I should warn the prospective reader that there’s definitely SPOILERs here! I consider myself spoiler proof. After all, if it’s ruined just by someone telling you what happens, then it couldn’t have been very good to begin with, right? However, there are plenty of people out there who’d be very angry if they read on only to find a series spoiled for them. So here’s the warning…read at your own risk.
Claymore (Episodes 1-26)
Overall, they seem too feminine and stiff. The backgrounds are also painted lightly, making the characters and foreground pop. The “camera” moves with a strange stiffness common in digital animation production. The problem is that it moves too smoothly, and winds up making the animation look a bit rushed and/or cheap.
The story itself is full of cliches, but then just try making a fantasy/horror series that isn’t. Pretty much everything in fantasy has been done to the point where even satirizing it is pretty “been there done that.” Anime itself has become a bit worn out, so that it’s little more than a matter of combining different cliched elements until you come up with something that’s different.
I like the main character, Clare, despite the fact that she isn’t a hoodlum or a screw-up like other Shounen Jump protagonists. Her lack of emotion is compensated for by the other, minor Claymore and human characters. Indeed, most of the other Claymores, of which Clare is ranked 47th and last, display a varied amount of emotion.
I would have to say Helen is my least favorite. She is one of those smart-asses who bullies the protagonist until he/she is proven wrong about the other’s strength. At which point he/she becomes a trusted friend and ally:
I think I’d trust Helen about as far as I could throw her.
I’m really pleased that they could come up with so many different character designs, despite the lack of a color pallet for the Claymores. As you can see from the picture of Helen, the character design consists of almost no color, except for the blond hair. It’s easy to design without color in manga, when people can admire the line quality and shading at their own pace, but to do so in anime and still be able to hold the viewer’s attention must be very difficult.
Pretty much, the story is about Clare, a half-human, half-yoma, who is assigned by a mysterious organization to hunt out yoma. Along the way, she picks up a young boy, who seems to steadily fall for her (and, yes, they do eventually kiss). Now since she’s part yoma, she has to be careful not to go over her power limit, or else she’ll transform into a monster. The yoma form of each Claymore is different, and can be anywhere from a serpentine type creature to a mammalian type, a butterfly type, and beyond. All yoma, whether derived from a Claymore or not, eat human guts. Also, a Claymore that has surpassed her limit must transform into a yoma and can never return to either her Claymore state:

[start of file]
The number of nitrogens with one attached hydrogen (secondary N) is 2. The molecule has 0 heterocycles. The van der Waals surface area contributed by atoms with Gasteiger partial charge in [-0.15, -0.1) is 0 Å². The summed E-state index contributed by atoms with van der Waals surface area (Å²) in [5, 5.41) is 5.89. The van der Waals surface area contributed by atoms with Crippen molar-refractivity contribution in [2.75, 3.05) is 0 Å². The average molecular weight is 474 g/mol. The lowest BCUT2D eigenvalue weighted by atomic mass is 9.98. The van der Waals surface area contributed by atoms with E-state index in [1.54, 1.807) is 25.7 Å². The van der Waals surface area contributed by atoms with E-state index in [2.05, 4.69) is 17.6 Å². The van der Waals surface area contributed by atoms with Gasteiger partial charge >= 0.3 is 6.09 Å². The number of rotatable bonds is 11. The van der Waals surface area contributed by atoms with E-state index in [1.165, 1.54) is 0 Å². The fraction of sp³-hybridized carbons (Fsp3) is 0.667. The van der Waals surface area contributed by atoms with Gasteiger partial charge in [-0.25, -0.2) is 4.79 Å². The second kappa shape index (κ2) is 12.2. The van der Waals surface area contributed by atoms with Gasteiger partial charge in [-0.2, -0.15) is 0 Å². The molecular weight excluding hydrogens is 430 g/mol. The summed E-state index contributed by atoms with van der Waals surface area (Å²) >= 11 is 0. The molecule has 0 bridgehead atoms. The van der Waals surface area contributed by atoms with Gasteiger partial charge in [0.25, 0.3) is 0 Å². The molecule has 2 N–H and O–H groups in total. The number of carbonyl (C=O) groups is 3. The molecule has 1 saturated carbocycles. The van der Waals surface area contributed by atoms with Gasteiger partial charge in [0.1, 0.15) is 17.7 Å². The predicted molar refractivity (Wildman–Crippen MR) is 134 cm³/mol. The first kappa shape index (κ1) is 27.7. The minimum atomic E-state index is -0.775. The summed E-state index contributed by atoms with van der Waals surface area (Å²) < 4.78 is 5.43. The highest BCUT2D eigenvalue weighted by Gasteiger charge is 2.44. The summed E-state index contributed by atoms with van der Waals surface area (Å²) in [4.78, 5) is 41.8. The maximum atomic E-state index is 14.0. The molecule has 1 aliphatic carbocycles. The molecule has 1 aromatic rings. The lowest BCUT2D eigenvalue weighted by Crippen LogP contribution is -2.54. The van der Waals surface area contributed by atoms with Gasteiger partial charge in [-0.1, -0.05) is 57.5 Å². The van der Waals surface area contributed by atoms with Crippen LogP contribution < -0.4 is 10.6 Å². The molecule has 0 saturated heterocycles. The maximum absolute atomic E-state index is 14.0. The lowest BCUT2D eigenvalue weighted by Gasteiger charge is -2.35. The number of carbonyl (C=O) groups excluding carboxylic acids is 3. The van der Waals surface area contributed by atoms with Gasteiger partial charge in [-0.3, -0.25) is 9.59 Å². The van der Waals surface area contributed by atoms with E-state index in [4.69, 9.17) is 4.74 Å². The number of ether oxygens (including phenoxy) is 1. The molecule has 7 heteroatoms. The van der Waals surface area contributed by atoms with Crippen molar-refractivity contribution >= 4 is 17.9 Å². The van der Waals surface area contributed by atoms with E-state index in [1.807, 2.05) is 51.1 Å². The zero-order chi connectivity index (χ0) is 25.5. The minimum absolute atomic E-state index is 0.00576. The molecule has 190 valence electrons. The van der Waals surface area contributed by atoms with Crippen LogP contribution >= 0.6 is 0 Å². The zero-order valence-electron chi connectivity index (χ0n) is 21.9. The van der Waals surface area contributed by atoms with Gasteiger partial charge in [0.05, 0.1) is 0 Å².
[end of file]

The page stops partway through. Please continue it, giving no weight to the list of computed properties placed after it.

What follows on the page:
Priscilla (Claymore, Awakened, & Human States):
We find out Clare is after a former Claymore turned Awakened Being called Priscilla, who had murdered Clare’s mentor, Teresa of the Faint Smile. It should be noted that the manga is ongoing with volume 13 being released in Japan now. The series departs from the manga around episode 20, and starting with the 24th episode, becomes completely divergent. I was worried about this becoming too much like DBZ, what with all the talk about surpassing limits. My fears were somewhat justified when the fight between Clare and Priscilla moved to the side of a volcano in episode 25. And even more so when Clare bellows out in a monstrous voice, “PRISCILLA!” Yeah…cue the flashbacks of the battle on Namek. It ended pretty well, though. You can’t drag a fight out too long when there’s only two episodes left. Plus, they left the ending open with a lot of the main heroes and villains still alive. I don’t know how far off from the manga this strayed, but if it’s not too far, then they may be able to continue with another season. In the end, Claymore was a fun series when it followed the fantasy and horror cliches. I just wish it didn’t have to rip-off a sub-par anime as well. This leads to only an average product on the whole.
-Originally posted on the old Anime Impressions blog on Windows Live, then ported to Blogger on 12/21/2007